The high gravimetric and volumetric capacity of silicon renders it an attractive anode material for lithium-ion solid-state batteries (SSBs). Herein, the partial lithiation (800 mAh g−1) of cost-attractive silicon microparticles (μm-Si) in half- and full cells versus nickel–rich NCM (LiNi0.9Co0.05Mn0.05O2) with Li6PS5Cl as a solid electrolyte (SE) is investigated. As a consequence of the cathode and anode potential curve evolution determined in a three-electrode SSB cell, the charge cut-off potential of the NCM|SE|μm–Si cells is reduced. Thereby, the capacity retention after 50 cycles is more than doubled from 32% to 71% without active pressure control on the cells. This concept addresses both the volume changes and the availability of the anode material on an industrial scale being necessary for the utilization of silicon anodes for electric vehicles and other applications. NCM|SE|μm-Si cells achieve up to 28% higher volumetric energy densities compared to the conventional graphite anode.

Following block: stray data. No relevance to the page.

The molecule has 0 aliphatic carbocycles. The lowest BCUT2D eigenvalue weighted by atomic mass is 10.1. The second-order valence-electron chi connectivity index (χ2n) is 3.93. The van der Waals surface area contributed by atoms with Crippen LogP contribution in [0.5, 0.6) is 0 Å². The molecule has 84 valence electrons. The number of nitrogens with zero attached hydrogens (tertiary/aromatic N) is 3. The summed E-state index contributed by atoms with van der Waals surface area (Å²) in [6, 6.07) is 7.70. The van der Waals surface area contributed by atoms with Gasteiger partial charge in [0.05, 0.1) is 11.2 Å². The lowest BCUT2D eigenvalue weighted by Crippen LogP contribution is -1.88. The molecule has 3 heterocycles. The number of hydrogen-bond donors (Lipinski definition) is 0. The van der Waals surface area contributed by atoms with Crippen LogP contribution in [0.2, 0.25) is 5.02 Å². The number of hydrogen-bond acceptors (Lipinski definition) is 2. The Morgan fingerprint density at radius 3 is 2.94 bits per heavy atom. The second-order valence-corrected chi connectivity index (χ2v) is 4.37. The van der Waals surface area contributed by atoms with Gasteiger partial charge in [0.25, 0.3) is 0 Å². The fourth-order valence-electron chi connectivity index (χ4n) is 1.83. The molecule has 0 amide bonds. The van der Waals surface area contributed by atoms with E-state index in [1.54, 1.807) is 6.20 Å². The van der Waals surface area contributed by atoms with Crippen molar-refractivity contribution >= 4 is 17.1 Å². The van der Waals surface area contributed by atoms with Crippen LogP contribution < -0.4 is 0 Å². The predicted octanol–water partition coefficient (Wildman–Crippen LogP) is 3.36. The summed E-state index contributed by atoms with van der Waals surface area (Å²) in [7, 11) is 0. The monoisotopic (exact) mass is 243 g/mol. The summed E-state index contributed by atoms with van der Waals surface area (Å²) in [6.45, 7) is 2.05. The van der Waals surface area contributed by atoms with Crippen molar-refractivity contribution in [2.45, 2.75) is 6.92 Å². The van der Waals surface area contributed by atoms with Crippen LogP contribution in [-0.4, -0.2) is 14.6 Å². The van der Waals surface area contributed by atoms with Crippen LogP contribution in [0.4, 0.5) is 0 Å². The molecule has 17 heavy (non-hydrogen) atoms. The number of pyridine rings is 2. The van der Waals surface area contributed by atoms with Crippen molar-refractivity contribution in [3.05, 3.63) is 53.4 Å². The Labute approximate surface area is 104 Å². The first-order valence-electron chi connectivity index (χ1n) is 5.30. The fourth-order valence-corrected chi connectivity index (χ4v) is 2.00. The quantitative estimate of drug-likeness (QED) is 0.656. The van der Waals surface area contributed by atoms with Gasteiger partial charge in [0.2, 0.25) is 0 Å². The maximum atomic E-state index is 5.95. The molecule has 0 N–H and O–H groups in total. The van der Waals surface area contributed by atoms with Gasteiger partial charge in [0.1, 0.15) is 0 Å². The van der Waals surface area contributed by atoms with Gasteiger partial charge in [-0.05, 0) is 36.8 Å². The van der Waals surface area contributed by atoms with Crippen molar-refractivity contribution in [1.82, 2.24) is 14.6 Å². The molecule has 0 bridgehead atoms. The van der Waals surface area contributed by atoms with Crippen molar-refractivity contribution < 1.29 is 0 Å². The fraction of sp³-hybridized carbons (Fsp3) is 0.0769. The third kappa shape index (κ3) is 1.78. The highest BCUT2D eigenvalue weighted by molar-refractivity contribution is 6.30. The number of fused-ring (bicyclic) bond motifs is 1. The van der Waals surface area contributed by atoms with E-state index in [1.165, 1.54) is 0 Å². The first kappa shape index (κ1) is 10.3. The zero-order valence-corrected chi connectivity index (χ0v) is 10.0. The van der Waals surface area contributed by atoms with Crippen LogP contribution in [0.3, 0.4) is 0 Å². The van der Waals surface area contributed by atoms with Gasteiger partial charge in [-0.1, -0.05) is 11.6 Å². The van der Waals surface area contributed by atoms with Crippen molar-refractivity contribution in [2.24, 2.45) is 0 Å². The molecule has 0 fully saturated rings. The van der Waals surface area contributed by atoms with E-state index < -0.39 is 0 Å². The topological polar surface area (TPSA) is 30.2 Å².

|Number of pages
|Published - 15 Jan 2023
Sustainable Development Goals
ASJC Scopus subject areas
- lithium-ion solid-state batteries, microscale silicon particles, partial lithiation, thiophosphate solid electrolytes, Lithium-ion solid-state batteries, Microscale silicon particles, Thiophosphate solid electrolytes, Partial lithiation